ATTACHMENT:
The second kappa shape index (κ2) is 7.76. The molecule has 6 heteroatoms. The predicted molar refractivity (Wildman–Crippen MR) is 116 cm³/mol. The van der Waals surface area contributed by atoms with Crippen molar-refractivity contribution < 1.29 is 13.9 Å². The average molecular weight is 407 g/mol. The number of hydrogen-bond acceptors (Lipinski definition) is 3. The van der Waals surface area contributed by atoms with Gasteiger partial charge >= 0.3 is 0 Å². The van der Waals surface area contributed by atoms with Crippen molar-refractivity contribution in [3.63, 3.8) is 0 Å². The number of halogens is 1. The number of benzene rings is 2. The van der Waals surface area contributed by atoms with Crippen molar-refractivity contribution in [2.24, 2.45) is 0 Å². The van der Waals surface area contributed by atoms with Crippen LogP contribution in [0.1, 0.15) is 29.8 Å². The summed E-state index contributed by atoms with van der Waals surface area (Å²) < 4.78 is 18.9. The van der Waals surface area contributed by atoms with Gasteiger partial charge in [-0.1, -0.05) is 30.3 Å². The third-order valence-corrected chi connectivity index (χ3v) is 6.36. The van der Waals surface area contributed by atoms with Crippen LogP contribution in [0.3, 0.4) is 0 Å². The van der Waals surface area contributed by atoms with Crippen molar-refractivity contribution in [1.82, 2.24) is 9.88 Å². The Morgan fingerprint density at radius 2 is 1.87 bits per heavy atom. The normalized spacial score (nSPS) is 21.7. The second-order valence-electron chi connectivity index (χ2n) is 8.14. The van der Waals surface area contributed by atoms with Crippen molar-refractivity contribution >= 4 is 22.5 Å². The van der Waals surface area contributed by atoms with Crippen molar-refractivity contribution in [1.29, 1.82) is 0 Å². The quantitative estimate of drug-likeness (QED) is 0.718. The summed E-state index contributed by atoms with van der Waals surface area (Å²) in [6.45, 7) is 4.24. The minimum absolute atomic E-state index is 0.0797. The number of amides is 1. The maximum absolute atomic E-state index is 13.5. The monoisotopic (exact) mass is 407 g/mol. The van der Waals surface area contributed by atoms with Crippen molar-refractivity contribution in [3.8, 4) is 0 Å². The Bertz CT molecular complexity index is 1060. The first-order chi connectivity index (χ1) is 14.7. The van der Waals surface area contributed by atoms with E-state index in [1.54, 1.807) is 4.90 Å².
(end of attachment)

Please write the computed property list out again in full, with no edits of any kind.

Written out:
The second kappa shape index (κ2) is 7.76. The molecule has 6 heteroatoms. The predicted molar refractivity (Wildman–Crippen MR) is 116 cm³/mol. The van der Waals surface area contributed by atoms with Crippen molar-refractivity contribution < 1.29 is 13.9 Å². The average molecular weight is 407 g/mol. The number of hydrogen-bond acceptors (Lipinski definition) is 3. The van der Waals surface area contributed by atoms with Gasteiger partial charge >= 0.3 is 0 Å². The van der Waals surface area contributed by atoms with Crippen molar-refractivity contribution in [3.63, 3.8) is 0 Å². The number of halogens is 1. The number of benzene rings is 2. The van der Waals surface area contributed by atoms with Crippen molar-refractivity contribution in [2.24, 2.45) is 0 Å². The van der Waals surface area contributed by atoms with Crippen LogP contribution in [0.1, 0.15) is 29.8 Å². The summed E-state index contributed by atoms with van der Waals surface area (Å²) < 4.78 is 18.9. The van der Waals surface area contributed by atoms with Gasteiger partial charge in [-0.1, -0.05) is 30.3 Å². The third-order valence-corrected chi connectivity index (χ3v) is 6.36. The van der Waals surface area contributed by atoms with Crippen LogP contribution in [0.3, 0.4) is 0 Å². The van der Waals surface area contributed by atoms with Crippen molar-refractivity contribution in [1.82, 2.24) is 9.88 Å². The Morgan fingerprint density at radius 2 is 1.87 bits per heavy atom. The normalized spacial score (nSPS) is 21.7. The second-order valence-electron chi connectivity index (χ2n) is 8.14. The van der Waals surface area contributed by atoms with Crippen molar-refractivity contribution >= 4 is 22.5 Å². The van der Waals surface area contributed by atoms with Crippen molar-refractivity contribution in [1.29, 1.82) is 0 Å². The quantitative estimate of drug-likeness (QED) is 0.718. The summed E-state index contributed by atoms with van der Waals surface area (Å²) in [6.45, 7) is 4.24. The minimum absolute atomic E-state index is 0.0797. The number of amides is 1. The maximum absolute atomic E-state index is 13.5. The monoisotopic (exact) mass is 407 g/mol. The van der Waals surface area contributed by atoms with Crippen molar-refractivity contribution in [3.8, 4) is 0 Å². The Bertz CT molecular complexity index is 1060. The first-order chi connectivity index (χ1) is 14.7. The van der Waals surface area contributed by atoms with E-state index in [1.54, 1.807) is 4.90 Å².